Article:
Dubai: Asia’s rugby chief has assured that the continent will be pressing for its “pound of flesh” as soon as the new body is in place at World Rugby later next month.
The election process began on Monday [April 27] with former Argentine captain Agustin Pichot up against England’s Sir Bill Beaumont for the chairman’s post at the world governing body of the sport. The result will be announced only on May 12 along with the vote for vice-chairman and Executive Committee, and Asia Rugby President Qais Al Dhalai felt that the biggest continent needs to assert and press for its rights on the global stage.
Last week, Asia Rugby voted to support Pichot’s bid to chair the world governing body. Asian nations have been joined by the southern hemisphere Sanzaar countries (South Africa, New Zealand, Australia and Argentina) while pressing for a change at the top.
“A lot of things look flawed at the moment,” UAE’s Al Dhalai, Secretary General of the UAE rugby body, told Gulf News.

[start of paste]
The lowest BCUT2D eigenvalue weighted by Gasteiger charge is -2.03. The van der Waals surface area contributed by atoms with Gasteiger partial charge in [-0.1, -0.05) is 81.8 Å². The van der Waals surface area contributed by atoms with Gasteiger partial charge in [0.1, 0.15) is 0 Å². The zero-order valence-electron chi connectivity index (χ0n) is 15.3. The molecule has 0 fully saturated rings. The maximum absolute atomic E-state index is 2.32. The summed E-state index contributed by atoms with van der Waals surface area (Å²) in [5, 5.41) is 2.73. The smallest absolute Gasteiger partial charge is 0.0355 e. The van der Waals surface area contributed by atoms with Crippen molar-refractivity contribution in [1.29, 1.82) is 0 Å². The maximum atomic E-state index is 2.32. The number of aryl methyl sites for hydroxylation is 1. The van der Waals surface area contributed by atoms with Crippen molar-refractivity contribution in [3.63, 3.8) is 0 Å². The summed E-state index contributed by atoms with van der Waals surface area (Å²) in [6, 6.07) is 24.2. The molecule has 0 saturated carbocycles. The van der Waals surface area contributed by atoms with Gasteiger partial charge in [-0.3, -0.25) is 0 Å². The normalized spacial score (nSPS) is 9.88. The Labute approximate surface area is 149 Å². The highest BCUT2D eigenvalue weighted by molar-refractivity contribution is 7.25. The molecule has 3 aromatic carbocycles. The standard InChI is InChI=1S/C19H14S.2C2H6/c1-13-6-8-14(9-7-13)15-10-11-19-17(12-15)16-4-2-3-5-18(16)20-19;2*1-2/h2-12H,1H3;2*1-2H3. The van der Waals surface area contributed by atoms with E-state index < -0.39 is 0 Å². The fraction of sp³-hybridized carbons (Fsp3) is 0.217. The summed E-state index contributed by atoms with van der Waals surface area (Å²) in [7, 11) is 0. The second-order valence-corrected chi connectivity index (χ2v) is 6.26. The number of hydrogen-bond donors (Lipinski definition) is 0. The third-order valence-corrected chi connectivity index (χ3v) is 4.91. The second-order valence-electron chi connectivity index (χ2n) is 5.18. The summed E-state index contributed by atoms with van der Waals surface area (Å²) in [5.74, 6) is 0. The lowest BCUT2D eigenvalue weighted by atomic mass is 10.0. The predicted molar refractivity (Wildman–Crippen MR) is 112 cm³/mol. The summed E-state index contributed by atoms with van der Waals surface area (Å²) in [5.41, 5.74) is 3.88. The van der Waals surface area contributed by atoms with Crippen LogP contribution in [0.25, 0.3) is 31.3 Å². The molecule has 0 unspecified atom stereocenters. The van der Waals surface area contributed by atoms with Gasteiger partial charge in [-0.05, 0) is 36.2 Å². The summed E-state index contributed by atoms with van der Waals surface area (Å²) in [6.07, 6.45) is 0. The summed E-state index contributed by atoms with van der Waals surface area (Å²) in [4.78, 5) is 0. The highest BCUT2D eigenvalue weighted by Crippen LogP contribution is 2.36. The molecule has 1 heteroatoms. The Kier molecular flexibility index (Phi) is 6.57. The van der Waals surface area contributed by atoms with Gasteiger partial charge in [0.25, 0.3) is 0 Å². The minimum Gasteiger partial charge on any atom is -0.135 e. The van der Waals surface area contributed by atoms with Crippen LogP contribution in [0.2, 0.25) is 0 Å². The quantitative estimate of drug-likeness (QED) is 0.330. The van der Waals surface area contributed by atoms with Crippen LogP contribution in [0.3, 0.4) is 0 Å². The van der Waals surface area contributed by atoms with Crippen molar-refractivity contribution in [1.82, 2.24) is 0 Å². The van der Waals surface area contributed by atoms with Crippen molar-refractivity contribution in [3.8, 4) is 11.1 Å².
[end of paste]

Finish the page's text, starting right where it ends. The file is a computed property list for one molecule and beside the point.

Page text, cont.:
“There is this group of seven – Romania, Canada, United States, Uruguay, Georgia, Samoa and Fiji – who get a vote each and the entire continent of Asia has just two votes. Further, they have the Six Nations championship where Italy perennially ends at the bottom of the pile. Why don’t they think of a relegation process for the Six Nations with the last-placed country making space for stronger nations such as Romania or Georgia?” Al Dhalai queried.
As per the voting system currently in vogue, 30 of the 51 votes are allocated to the 10, Tier-One unions within the Six Nations and Rugby Championship tournaments. Two votes go to each to the six regional associations and one vote for each for the seven unions (Canada, United States, Uruguay, Georgia, Romania, Samoa and Fiji).
“Bill [Beaumont] has gone on record that he will look into the voting process and also the distribution of finance to various continents. I find this amusing as Bill has been chairman of World Rugby for the past four years. Why did he not have a look at these pressing issues then?” Al Dhalai asked.
“We are all for ushering in transparency. I think the sport of rugby needs a change and we are headed in the right direction while aiming for a level-playing field,” he added.